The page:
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This article in SSSAJ

  1. Vol. 74 No. 2, p. 593-601
    Received: Apr 24, 2009

    * Corresponding author(s): miguel.quemada@upm.es
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Laboratory versus Field Calibration of Capacitance Probes

  1. José Luis Gabriel,
  2. Jon I. Lizaso and
  3. Miguel Quemada *
  1. Dep. Producción Vegetal, Univ. Politécnica de Madrid, Ciudad Universitaria, 28040 Madrid, Spain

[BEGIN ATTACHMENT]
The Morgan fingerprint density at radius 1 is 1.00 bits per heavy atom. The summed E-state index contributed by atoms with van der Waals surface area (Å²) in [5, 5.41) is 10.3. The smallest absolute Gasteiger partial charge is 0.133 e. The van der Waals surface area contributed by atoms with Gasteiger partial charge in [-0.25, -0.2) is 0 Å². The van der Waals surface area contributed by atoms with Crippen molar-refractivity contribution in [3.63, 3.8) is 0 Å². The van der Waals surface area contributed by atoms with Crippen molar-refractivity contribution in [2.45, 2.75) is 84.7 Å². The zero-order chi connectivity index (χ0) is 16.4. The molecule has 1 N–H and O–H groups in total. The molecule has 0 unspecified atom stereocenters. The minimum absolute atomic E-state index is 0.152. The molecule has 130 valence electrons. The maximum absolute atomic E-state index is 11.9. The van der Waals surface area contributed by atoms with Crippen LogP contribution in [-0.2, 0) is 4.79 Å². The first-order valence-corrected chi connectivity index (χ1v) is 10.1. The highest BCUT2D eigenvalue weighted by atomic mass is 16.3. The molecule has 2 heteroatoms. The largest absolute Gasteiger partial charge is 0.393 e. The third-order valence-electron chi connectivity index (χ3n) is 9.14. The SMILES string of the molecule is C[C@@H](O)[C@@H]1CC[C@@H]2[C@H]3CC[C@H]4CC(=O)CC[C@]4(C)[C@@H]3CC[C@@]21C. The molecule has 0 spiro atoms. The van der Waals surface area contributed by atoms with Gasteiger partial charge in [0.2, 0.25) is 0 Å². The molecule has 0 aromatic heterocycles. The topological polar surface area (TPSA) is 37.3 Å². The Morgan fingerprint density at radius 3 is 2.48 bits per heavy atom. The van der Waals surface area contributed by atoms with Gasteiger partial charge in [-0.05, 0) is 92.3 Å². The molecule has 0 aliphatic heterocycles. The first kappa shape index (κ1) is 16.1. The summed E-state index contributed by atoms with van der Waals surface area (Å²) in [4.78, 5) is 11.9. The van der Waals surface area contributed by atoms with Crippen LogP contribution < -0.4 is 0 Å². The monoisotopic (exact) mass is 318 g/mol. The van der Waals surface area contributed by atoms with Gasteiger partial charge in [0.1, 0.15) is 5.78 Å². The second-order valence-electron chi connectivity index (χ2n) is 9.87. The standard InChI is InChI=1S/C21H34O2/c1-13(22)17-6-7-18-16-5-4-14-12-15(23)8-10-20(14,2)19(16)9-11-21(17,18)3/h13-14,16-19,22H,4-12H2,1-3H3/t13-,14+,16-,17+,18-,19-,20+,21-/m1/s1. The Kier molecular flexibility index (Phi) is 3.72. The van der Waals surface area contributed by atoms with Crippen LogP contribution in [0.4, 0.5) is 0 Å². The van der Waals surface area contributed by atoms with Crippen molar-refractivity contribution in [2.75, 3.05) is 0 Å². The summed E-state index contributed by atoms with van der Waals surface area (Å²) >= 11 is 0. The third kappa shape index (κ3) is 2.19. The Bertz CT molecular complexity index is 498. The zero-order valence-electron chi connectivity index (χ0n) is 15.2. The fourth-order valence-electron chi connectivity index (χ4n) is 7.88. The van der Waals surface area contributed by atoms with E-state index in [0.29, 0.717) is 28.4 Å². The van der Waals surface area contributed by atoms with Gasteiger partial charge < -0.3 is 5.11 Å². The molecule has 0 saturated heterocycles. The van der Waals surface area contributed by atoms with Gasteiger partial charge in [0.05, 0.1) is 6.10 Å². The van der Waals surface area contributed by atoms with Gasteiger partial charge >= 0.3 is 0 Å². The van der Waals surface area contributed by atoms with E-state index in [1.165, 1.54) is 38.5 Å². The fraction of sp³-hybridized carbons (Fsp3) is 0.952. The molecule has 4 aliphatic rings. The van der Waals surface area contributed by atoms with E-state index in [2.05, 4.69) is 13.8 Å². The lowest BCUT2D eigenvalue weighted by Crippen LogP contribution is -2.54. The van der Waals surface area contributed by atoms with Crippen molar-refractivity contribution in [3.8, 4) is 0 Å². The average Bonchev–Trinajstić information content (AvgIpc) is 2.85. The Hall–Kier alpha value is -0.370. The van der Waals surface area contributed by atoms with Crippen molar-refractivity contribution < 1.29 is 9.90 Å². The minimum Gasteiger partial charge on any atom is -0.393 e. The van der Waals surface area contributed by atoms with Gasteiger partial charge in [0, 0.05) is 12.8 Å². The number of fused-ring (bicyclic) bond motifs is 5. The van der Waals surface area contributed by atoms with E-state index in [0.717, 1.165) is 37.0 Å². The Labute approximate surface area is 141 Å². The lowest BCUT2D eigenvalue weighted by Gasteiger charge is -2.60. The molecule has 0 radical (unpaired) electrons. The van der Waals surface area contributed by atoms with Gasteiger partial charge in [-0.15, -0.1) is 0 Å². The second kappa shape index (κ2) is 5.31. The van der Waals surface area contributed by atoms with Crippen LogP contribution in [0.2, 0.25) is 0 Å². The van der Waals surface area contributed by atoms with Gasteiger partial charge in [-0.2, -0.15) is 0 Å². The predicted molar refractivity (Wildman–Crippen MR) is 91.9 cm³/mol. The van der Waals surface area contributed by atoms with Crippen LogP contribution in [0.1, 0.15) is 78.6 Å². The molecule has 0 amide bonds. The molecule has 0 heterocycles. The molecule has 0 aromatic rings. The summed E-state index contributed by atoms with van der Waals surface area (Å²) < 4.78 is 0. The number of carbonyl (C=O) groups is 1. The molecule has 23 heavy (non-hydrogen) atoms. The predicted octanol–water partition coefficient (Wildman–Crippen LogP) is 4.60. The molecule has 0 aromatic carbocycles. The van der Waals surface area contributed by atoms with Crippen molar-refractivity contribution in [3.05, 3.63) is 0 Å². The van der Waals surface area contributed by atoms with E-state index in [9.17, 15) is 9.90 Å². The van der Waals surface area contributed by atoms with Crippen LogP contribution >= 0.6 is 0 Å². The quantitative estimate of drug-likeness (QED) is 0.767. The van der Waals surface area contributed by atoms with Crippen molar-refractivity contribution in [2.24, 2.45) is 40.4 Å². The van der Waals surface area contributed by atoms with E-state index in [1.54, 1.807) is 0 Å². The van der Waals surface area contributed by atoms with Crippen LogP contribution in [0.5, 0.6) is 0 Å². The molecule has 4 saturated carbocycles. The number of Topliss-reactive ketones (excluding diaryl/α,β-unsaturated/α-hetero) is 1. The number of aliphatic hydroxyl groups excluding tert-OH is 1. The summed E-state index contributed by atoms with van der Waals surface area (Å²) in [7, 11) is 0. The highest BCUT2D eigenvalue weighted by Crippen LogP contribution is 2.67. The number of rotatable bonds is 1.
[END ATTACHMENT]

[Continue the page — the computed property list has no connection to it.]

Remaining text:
Capacitance probes (CP) based on responses to electromagnetic properties in soil are widely used for monitoring soil volumetric water content (θv), but proper calibration is necessary to obtain reliable results. The objectives of this study were to: (i) compare errors in evaluating θv when using soil-specific equations as opposed to the manufacturer's default equation; (ii) compare the CP calibration equations obtained in the laboratory and in the field; and (iii) evaluate the accuracy of CP under field conditions using soil-specific equations as opposed to the manufacturer's default equation. Laboratory and field calibrations were conducted by fitting statistical relationships between readings from CP and θv measured from soil cores. The accuracies of the obtained calibration equations were evaluated under field conditions during two irrigation cycles. In both calibration studies, the manufacturer's default equation consistently overcalculated θv (RMSE > 0.044 m3 m−3), whereas custom CP calibration equations provided accurate θv determinations (RMSE < 0.028 m3 m−3). Even when θv was overestimated, the manufacturer's default equation was able to reproduce θv dynamics during irrigation. Therefore, if users are interested in relative differences in θv, they may use the manufacturer's default equation. If absolute values are needed, however, soil-specific calibration is required. The accuracy of CP in monitoring θv under field conditions was slightly better using the laboratory calibration equation (RMSE = 0.019 m3 m−3) rather than the field calibration equation (RMSE = 0.023 m3 m−3). The use of a laboratory calibration is recommended given that it is easily reproducible, facilitates work planning, and minimizes uncertainties.

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